You are here:   Columns >  Marketplace > Assessing Osborne

George Osborne: How have the nation's finances fared under him?

With the general election now only weeks away, George Osborne must be glad to have been Chancellor of the Exchequer for a full parliamentary term. But he is unlikely to remain Chancellor in the next government and it is time to assess his performance. How have the nation’s finances fared in his five years as their custodian?

First, no previous full-term Chancellor has incurred debt on such a scale. On average the government has borrowed £100 billion a year since 2010. Although his immediate predecessor, Alistair Darling, ran up debt even more quickly in the crisis years of 2008 and 2009, Darling at 11 Downing Street was overshadowed by Gordon Brown at 10 Downing Street. In effect, Gordon Brown’s stewardship of the public finances lasted from May 1997 to May 2010. In that 13-year period the public debt typically rose by under £50 billion a year, slightly less than half the rate under Osborne.

Second, interest rates in the last five years have been the lowest in history. When Osborne was appointed Chancellor in May 2010, the Bank of England’s rate was 0.5 per cent; if and when he leaves the Treasury in May 2010, the Bank rate will still be 0.5 per cent. As the Bank rate had never been under 2 per cent before May 2010, Osborne has in this respect been the most fortunate British finance minister ever.

Interest on central government debt was £44.8 billion in 2010, when the present government came to power. Last year it was higher, at £49 billion, but the increase of under 10 per cent compares with a leap in public debt of almost 50 per cent. Moreover, despite all the disappointments on the productivity front, national income and output have grown in money terms since the Conservative-LibDem coalition was formed. So the ratios of interest payments to the national income and the overall tax take have declined.

Osborne appears to have achieved the miraculous. He has combined budgetary overspending with a reduction in cost of the debt burden. Future taxpayers will certainly be grateful for his government’s success in selling large amounts of long-term debt at remarkably low interest rates. In the 2014/15 financial year about £30 billion of long-dated gilts with an interest coupon of beneath 3 per cent are likely to have been bought by investors. The proceeds from these transactions will be used in part to redeem the 3.5 per cent War Loan stock and the small 4 per cent Consolidated Loan stock.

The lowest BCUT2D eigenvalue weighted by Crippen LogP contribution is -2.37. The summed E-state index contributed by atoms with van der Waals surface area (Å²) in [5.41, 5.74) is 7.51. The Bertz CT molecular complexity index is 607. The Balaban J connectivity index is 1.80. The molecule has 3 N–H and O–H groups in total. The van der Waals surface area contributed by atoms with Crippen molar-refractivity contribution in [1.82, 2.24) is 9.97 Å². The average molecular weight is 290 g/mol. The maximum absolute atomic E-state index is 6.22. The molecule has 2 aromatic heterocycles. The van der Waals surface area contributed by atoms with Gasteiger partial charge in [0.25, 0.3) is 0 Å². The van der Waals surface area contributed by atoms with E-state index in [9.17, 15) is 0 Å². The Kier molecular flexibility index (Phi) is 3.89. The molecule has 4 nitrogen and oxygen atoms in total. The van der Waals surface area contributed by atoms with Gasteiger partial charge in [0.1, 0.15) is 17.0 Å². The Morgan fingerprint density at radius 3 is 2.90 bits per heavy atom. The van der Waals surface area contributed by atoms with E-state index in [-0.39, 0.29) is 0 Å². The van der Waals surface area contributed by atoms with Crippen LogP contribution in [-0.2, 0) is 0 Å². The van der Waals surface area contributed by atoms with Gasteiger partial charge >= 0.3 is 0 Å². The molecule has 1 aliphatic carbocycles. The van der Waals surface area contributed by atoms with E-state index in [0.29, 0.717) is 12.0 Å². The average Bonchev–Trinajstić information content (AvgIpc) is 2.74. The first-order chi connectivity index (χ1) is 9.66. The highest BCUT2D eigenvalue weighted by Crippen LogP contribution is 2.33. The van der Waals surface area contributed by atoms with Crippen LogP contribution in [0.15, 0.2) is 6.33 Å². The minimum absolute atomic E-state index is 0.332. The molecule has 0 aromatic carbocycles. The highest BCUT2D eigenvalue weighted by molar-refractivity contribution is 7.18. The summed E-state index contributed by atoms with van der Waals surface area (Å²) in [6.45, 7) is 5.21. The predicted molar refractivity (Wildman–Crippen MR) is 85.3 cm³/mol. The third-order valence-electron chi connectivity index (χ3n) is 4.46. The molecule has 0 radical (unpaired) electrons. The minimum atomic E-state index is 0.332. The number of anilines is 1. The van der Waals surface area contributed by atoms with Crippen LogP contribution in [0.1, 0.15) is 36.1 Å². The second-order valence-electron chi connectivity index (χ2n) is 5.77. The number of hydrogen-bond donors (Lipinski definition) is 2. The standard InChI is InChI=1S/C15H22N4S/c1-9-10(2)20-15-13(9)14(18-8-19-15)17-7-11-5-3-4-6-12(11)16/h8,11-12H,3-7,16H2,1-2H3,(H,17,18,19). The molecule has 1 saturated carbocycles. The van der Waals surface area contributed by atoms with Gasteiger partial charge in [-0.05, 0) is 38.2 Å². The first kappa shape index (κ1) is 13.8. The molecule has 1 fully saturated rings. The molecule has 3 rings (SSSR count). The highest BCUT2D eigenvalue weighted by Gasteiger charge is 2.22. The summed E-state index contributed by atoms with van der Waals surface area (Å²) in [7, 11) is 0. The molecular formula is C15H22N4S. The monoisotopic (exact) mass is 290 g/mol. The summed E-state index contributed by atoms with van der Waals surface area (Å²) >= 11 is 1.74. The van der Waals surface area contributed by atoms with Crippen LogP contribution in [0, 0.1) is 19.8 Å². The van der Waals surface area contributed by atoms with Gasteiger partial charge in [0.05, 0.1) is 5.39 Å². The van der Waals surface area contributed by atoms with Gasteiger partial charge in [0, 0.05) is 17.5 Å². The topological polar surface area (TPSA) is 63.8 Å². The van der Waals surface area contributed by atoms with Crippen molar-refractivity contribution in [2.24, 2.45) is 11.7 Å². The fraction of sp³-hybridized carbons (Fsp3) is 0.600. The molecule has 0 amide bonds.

View Full Article
March 27th, 2015
9:03 AM
"Assessing Osborne"? “But, on the same basis, the recent recovery has actually been slightly faster than during Thatcher's hey-day. “  {July 2011}. Due to G.B. quickly implemented stimulus package? dsq-content Then came 'Austerity' {which relied on the new voodoo economics - the Barro/Ricardo equivalence proposition? " . . . the current recovery in the UK is the slowest in 300 years . . . " Then Plan B? " He has combined budgetary overspending . . . " “Even Britain has now abandoned austerity And while Osborne will never publicly admit this, the big surprise of his budget is its implicit acceptance of this Keynesian view. Instead of trying to reduce borrowing any further or aiming for a balanced budget, as it originally promised, the British government has now accepted that deficits will keep rising in absolute terms and will still be worth 6% of GDP by the next election in 2015. That would leave Britain with by far the highest deficit ratio among the major economies after five years of unprecedented austerity. Meanwhile the U.S., with comparatively little fiscal effort, is projected to reduce its deficit to just 2.4% by 2015. We are still looking at borrowing of £108 billion this year – nearly £50 billion more than planned back in 2010.”

March 27th, 2015
9:03 AM
"Assessing Osborne" ". . . Osborne has in this respect been the most fortunate British finance minister ever. " And this? "One economist, Alan Clarke at Scotiabank, says the compensation payments have been more successful at stimulating the U.K. economy than quantitative easing. U.K. lenders have already paid £11.5 billion ($18.7 billion) to millions of customers, and have set aside another £7.3 billion for future payments. But the payments are not just creating one-off windfalls: the PPI industry is also creating much-needed employment. As we report over on, claims have been coming in at such a clip that it’s created tens of thousands of new jobs to handle them.” {the PPI payments are being used as a down payment for new cars?}.

Post your comment

This question is for testing whether you are a human visitor and to prevent automated spam submissions.